How Two 20-Year-Olds Are Using the Polar Vortex To Help the Homeless

polar vortex mobile
Courtesy of Polar Vortex

In response to the arctic temperatures in the Midwest, two young entrepreneurs in their early twenties decided to take up the mantle and capitalize on the hypothermic weather. Leann Abad, a college dropout, and Tyree Gorges, a senior at the University of Michigan, designed a clothing line that’s aptly named Polar Vortex. Not only was it a fun way to tap into our obsession with naming every weather event that befalls us, but it became an ideal opportunity to give back. By selling Polar Vortex merch, the duo is not only clothing us for the extended chill but also donating 50 percent of the proceeds to homeless shelters in the Detroit and Chicago areas.

“I realized I was extremely privileged to have shelter and heat as Detroit’s temps reached 99-year record lows,” Abad wrote to ONE37pm in an email. “This moved me to place more purpose into this project, as I knew that homeless shelters across the Midwest had to have been working straight through the 48-hour stretch while running low on space and volunteers.”

Designed as a fake concert tour hitting only the Midwest, the Polar Vortex line includes tees, sweatshirts and hoodies. ONE37pm readers can get 10 percent off at checkout with the code “ONE37” and feel pretty damn good about keeping cozy.

What was the inspiration to start this clothing line? How did you get the idea?

Leann Abad: I live in Detroit, and as the news and my social feeds kept talking about the polar vortex, I came across a friend of mine who tweeted that “Polar Vortex” sounds like a really dope brand name, and as soon as I read that, a lightbulb went off in my head and I immediately bought the domain name and secured an Instagram handle. As I was brainstorming on this idea, I knew the toughest part of this would be to move fast enough before the meme became irrelevant. Then I started to think about how certain events capture the moments they create in the form of merch and products. Then it hit me. What if I made a fashion line around this and positioned the polar vortex as if it were a concert tour that only hit the Midwest? That’s when I hit up my friend Tyree Gorges, who’s a designer, with the idea and we got to work.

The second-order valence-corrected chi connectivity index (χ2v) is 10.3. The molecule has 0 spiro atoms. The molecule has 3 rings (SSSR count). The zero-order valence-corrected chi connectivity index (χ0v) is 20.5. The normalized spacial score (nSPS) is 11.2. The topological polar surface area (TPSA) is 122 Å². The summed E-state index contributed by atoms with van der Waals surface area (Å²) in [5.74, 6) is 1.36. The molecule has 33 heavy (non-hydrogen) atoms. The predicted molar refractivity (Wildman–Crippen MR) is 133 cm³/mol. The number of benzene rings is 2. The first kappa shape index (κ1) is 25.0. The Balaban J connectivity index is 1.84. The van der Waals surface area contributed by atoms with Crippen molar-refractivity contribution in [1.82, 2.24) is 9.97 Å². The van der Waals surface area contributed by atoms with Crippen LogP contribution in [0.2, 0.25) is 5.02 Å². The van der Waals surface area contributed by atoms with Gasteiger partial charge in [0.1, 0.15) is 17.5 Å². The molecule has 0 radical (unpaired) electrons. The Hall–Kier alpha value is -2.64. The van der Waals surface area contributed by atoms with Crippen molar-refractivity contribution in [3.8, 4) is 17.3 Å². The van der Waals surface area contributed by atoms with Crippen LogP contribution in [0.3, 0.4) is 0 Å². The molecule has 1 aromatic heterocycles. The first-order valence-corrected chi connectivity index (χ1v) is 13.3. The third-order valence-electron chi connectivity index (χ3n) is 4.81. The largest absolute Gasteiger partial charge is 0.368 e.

What experience do you have that put you in good stead to start this?

Abad: Before I dropped out of the University of Michigan (Go Blue!), I was a Fellow in their Entrepreneurial Leadership Program at the Center for Entrepreneurship. Through that program, I learned all the bare bones of entrepreneurship. That program helped me get started on my entrepreneurial journey, and since then I’ve learned a lot about various industries, including e-commerce and the DTC/DNVB space (Away, Casper, Bonobos, etc). I don’t have any specific fashion or e-commerce expertise, but I know enough about marketing and I’m a pretty fast learner. I just applied what I’ve been reading about for the past six months.

Tyree, on the other hand, has been designing since he was 15 years old. He’s designed for some local clothing brands.

How did the idea come about to donate half the proceeds to homeless shelters?

Abad: During the peak of the vortex, Detroit reached a record low temperature of -14 degrees Fahrenheit, breaking a 99-year record of -7 degrees. Chicago’s temperature went as low as -23 degrees. As cool as that sounds, this is a serious matter. During the vortex, I kept seeing posts and articles about how to help the homeless in Detroit, Chicago and other cities in the Midwest. Homeless shelters were recruiting volunteers to help manage the extra number of people they expected to lodge during the vortex, and some even became worried they would have to turn people away. I’m very privileged to have a place to go at night, a home to stay warm. I can’t even begin to fathom what life is like for homeless folks, especially during the winter. This project may be after the fact, but I still want to help support and show appreciation for the shelters and volunteers that worked through the frenzy to provide thousands the warmth and comfort they need.

pvcrew wht mockup 0
Courtesy of Polar Vortex
pvtee wht mockup
Courtesy of Polar Vortex

Which shelters specifically will be receiving the money, and when?

Abad: We’re still searching for more across the Midwest, but these are a few specific ones in Detroit and Chicago that we have identified:

Detroit area: Detroit Rescue Mission Ministries, Cass Community Social Services and Lakeridge Village.

Chicago area: Pacific Garden Mission, Chicago Coalition for the Homeless and whatever Candice Payne chooses (she rented 30 hotel rooms for homeless people in Chicago).

We’re open to any and all suggestions from your readers as to where we should donate! As to when we’ll donate, we’re currently accepting preorders for our official collection and will likely start production mid-February with a goal of shipping the first batch by the end of the month. So the first donation is planned for the end of February, but if we keep getting orders, we’ll keep donating.


Will the idea evolve or is this a one-off project?

Abad: Honestly, we have no clue how long this specific project will last, but our main priority right now is to get this project and mission in front of as many people as possible. Maybe we’ll officially close it down once we stop getting orders, but who knows when that’ll be. We have a goal of donating at least $20,000 to homeless shelters across the Midwest. That’s what we’re focused on right now.

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